Part of every piston-pilots preflight ritual is sumping the fuel tanks to check for water. Given that a modern Cessna has 13 of these fuel drains, wouldnt it be better just to keep the water out?
Thats what Stay-Sealed attempts with a fuel cap to put in place over your existing fuel cap. The company offers covers that fit most single-engine Cessnas and Pipers. The covers arent interchangeable, so order the right type for your airplane.
The cap is applied by pressing down and physically locking over the existing fuel
cap. You need to pull up on the ring at the center to make sure its really in place. It shouldnt pop off. The company claims it will stay on in an 80 mph wind. It comes off with a slight pop when you pull from the corner with no scuffing to the paint.
We tested the Stay-Sealed cover on two high-wing Cessnas by smearing a paste that changes color in the presence of water just inside the filler neck, closing the cap and then drenching the wing until there was standing water. We tried it with an unprotected fuel cap, a canvas aircraft cover and the Stay Sealed cover. (A big thanks to the folks at Cumberland and York Aviation in Biddeford, Maine, for their help with this.)
In each case, we couldnt see obvious water-even with the unprotected cap-but the paste turned from brown to red where water was creeping in. The naked cap fared the worst, as expected. The canvas cover did quite well, but showed a little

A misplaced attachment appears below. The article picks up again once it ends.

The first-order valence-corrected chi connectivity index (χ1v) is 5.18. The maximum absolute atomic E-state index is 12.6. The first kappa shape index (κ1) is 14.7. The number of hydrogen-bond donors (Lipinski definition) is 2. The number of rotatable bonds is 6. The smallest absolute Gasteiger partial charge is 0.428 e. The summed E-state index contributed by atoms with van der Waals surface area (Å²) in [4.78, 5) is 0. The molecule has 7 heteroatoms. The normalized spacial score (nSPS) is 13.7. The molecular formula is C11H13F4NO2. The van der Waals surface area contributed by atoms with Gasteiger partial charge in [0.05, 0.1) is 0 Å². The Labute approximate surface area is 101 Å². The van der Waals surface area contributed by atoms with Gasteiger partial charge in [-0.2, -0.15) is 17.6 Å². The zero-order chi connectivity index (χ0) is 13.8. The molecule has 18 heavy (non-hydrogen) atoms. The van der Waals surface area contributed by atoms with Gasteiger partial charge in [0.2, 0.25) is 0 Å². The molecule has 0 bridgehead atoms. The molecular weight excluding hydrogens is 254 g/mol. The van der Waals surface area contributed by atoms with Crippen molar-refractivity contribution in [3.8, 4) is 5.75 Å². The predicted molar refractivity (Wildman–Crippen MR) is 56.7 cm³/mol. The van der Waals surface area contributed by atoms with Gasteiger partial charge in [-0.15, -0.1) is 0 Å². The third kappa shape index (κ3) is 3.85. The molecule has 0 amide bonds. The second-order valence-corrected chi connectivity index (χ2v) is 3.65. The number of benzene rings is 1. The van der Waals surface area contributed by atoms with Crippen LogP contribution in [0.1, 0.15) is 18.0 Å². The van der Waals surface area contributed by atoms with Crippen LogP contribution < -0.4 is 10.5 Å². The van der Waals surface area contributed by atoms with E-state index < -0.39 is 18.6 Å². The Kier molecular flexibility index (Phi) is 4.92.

water had made it to the fuel cap.
The Stay Sealed cover kept the fuel cap bone dry-once we got it properly installed. Also, it didnt seem to sit equally tight on different airplanes. The company says that if the fuel cap has too much paint on it or the filler neck was bent or improperly repaired, the cover might not fully seat. Stay Sealed offers a refund if youre not happy with the fit on your plane.
Given that the Stay-Sealed caps are $47.75 a piece from the company or Aircraft Spruce, wed lean toward having a cloth cover that protected our windows and extended over the fuel caps, unless water was a serious problem. In that case, these caps might be just the ticket.
Filtering Water Out
Weve used the GATS jars for years to pour contaminated fuel back into our tanks and love the product. The jar has a screen thats too small for water to pass (due to waters surface tension) but lets the fuel through.
The weaknesses of the GATS jar are that the O-ring seal is hard to get back into place if you open the jar to clean it, and that it doesnt fit well in the seat-back pocket. Sportys has a fuel tester cap that uses the same microscreen and fits over the tube many pilots use for fuel testing.
We tried it with the same water-detecting paste and couldnt find any water in the filtered fuel. The filter top is $6.95 if you already have the tube-like fuel tester or $19.95 with the tester. At these gas prices, thats a bargain to keep every ounce of gas you paid for-especially if you have 13 sumps to drain.